The accountability ratings announced by the Texas Education Agency this month offered mixed messages. The ratings — which are based on student performances on the Texas Assessment of Knowledge and Skills, dropout rates and completion rates — showed that tougher standards caused hundreds of public schools to dip to lower levels this year. But meanwhile, more schools earned an exemplary rating, the highest rank given.
In Brown County, three school campuses earned that exemplary rating, Northwest Elementary and Woodland Heights Elementary, both in Brownwood, and May Elementary. Ten other schools in the county, including four in Brownwood, three in Early and one in Bangs, were rated recognized, the next highest level.
Congratulations are in order to the students, teachers and administrators whose hard work has resulted in the positive accomplishments that are reflected in these strong ratings. Residents of county communities should also thank members of school boards whose oversight and efforts on behalf of the districts create an environment in which students can excel.
But the significance of having school systems that have been found to perform at the highest levels possible when compared to others in the state should not be lost. The Brownwood Area Chamber of Commerce, in its newsletter to the community published in Saturday’s Bulletin, made some of those points.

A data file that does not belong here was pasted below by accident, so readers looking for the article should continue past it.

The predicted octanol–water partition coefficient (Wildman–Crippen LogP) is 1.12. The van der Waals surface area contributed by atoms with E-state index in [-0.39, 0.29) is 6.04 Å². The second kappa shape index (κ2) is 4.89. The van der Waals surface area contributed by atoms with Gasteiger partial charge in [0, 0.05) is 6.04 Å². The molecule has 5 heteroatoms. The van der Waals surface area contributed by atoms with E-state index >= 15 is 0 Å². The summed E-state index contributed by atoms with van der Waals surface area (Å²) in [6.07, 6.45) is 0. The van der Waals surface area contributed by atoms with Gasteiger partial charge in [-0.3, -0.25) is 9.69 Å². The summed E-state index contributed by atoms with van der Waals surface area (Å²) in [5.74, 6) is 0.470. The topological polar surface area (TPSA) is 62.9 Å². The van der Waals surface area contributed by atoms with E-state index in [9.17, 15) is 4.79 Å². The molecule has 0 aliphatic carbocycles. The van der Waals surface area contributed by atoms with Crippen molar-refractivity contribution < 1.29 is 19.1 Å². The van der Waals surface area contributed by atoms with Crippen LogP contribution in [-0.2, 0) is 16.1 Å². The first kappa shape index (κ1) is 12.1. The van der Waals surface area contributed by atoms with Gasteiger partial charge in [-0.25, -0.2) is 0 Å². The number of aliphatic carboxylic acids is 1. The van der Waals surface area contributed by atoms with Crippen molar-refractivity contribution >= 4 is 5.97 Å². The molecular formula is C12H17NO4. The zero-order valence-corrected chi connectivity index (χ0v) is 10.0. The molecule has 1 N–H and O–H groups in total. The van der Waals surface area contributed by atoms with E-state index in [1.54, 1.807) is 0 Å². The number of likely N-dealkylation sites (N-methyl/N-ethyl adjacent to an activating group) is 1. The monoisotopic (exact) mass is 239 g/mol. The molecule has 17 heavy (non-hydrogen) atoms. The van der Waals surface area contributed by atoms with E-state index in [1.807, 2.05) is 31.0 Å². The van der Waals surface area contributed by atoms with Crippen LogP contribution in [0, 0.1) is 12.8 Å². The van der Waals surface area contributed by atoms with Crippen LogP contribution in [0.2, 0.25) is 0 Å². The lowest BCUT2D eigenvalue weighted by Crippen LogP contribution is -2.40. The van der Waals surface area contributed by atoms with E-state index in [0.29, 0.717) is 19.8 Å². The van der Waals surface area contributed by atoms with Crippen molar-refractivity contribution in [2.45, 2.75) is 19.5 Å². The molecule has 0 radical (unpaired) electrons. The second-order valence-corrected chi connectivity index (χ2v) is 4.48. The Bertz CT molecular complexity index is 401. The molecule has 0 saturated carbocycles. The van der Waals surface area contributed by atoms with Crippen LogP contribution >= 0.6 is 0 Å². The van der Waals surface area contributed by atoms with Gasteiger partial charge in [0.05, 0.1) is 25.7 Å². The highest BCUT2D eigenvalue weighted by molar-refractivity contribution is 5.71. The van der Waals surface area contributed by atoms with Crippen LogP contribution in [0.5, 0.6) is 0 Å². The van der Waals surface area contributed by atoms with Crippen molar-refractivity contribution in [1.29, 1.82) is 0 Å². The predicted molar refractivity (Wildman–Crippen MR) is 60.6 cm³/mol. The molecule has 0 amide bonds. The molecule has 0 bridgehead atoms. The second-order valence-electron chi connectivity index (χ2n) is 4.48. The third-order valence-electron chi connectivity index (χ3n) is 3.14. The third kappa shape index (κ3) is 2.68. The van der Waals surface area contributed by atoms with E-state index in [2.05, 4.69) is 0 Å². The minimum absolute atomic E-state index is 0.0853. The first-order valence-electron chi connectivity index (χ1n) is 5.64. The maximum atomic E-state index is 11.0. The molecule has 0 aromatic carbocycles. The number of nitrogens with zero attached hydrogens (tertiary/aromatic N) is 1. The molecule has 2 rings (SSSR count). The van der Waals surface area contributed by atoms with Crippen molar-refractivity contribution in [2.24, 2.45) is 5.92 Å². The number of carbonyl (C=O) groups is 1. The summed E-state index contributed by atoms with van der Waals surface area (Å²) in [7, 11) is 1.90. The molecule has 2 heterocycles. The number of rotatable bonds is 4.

School quality is one of the key factors leaders of industry and business consider when they are considering adding a location or moving to a new one. It is even more important to most of the employees those businesses must have to work at their locations. And good schools also mean those businesses will have a strong pool of motivated, educated candidates for jobs when the students graduate.
In today’s fast-paced economy, communities and educational institutions have to run hard to keep up with their competitors, who are no longer just those in a neighboring city or state but are halfway around the world, thanks to 21st-century communications.
For example, even as the rating standards got tougher, Texas schools achieving the top exemplary rank increased from 564 to 637 — an increase of 8 percent. But not every school is enjoying success like that; a total of 21 more schools fell into the unacceptable category. For most schools landing there, it means they have a lot of work to do in the areas of science and math.
The success is great, but school officials don’t have much time to pat themselves on the back. Classes for the new school year will begin for most on Aug. 27, and the challenge they have accepted is to continue to succeed — and to improve even more.